Wines of Provenance in the Heart of the Hunter

When it comes to boutique family-owned wine label Hart & Hunter, less is definitely more… Smaller batches of grapes from the best vineyards in the Hunter Valley. Less intervention in the winemaking process. Greater flexibility to try something different. More favourable feedback from consumers and wine critics alike.

It’s an ethos that goes right to the heart of the venture for owners Damien Stevens and Jodie Belleville, who established Hart & Hunter with the aim of producing premium single-vineyard wines that represent provenance.

“It was always about small batches that we could look at sourcing, and making wines that we enjoyed drinking ourselves, and we’ve stuck to that,” Damien said.

“We’ve always looked at small-batch winemaking as being very important, as is identifying the single vineyard sites around the Valley that we source our fruit from because they’re so unique. “Our winemaking technique is very much hands-off in terms of saying there is no point us getting what we think is some of the best fruit in the Valley and then covering it with our wine making footprint, or with the footprint of an oak producer.

“Our style across all of our single sites is a fruit-forward projection of what that vineyard can do. What we see and like about the vineyard, we like to see at the end of the day in that finished wine as well.

“I suppose we’re minimal intervention, for want of a better term, in terms of what we do with our winemaking styles.”

Hart & Hunter began in 2009 when a long but “fruitful” search for the right parcel of grapes saw Damien secure two tonnes of Shiraz from a local producer.

“We’d just had our first child, and Damien came home one day and said, ‘I took two ton of Shiraz today’,” Jodie said.

“That was how it began pretty much, as these things often do, and we haven’t looked back.

Image credit (top and above): Belle Studios

“We celebrated our 10th year last year, and that’s something special in any business, really, but for a small family-run company that’s definitely a milestone and something to cheer about.”

Opting to source other producers’ fruit to make their wine, rather than invest in a vineyard themselves, also follows the less is more theory. It ensured there was less financial risk for the new venture as well as more opportunity to be selective, not only in the vineyards they worked with but also in the styles of wine they produced.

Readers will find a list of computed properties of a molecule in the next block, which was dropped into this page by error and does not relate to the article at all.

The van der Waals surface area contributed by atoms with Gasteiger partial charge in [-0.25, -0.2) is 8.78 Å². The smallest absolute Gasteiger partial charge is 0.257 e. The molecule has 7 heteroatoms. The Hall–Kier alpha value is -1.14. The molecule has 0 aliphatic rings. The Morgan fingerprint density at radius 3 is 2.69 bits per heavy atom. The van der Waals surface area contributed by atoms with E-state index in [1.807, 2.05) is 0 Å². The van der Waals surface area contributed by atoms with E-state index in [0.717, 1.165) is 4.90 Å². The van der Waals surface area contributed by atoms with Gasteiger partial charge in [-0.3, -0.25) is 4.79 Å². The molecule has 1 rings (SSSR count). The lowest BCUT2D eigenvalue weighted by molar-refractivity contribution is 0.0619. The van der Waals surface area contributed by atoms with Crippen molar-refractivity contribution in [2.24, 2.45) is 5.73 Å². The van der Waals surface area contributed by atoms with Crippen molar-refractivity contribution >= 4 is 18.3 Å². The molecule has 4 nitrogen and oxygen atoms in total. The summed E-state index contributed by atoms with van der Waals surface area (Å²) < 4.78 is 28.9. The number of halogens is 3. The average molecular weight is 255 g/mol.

“You’ve got a few models in the wine industry, you’ve got people that own the vineyard and make their own wine, you’ve got people that own vineyards and get wine contract-made for them and then we’re the flip side of that by making our own wine and supporting local growers,” Damien said.

“That gives us more opportunity to see what other vineyards are out there, to experiment with those and not be locked into a particular vineyard.

“We also get a bit more opportunity to be creative and selective; we have the chance to pick and choose a little bit throughout the Valley on what sites we think are very good, and hit that uniqueness that we’re trying for in our wine styles.”

Those wine styles fall into two distinct categories – Hart & Hunter’s original Single Vineyard Series and their more experimental Black Series.

The Single Vineyard Series stays faithful to their original aim of sourcing the best parcels of fruit from the best possible vineyard sites to make single vineyard wines. It currently includes everything from their award-winning 2019 Hart Vineyard Semillon, to the 2017 harvest version of their very first wine, the Ablington Shiraz, as well as a selection of other reds and whites.

The Black Series, which emerged around the time they decided to open a cellar door in 2014, is where the couple let their creative sides take over, “to dream a little, sourcing alternative varieties and creating experimental batches to create unique textural wines”.

“Our main focus continues to explore the traditional varieties that the Hunter Valley is renowned for, Semillon, Chardonnay and Shiraz off our single sites,” Jodie said.

Image credit: Belle Studios

“We’ve evolved over the ten years, and we have, depending on the season and the vintage, created an exciting and unique portfolio where in any given year there could be three or four single sites that each produce a Shiraz. With the Chardonnay there is one, sometimes two and with the Semillons, we’ve had up to three sites at a time. They’re all quite individual wines, and they’re quite different to each other.

“Then, within the last couple of years, pretty much since we opened our cellar door in 2014, we had to expand again because obviously, you need more wines to service customers. We created a second range of wines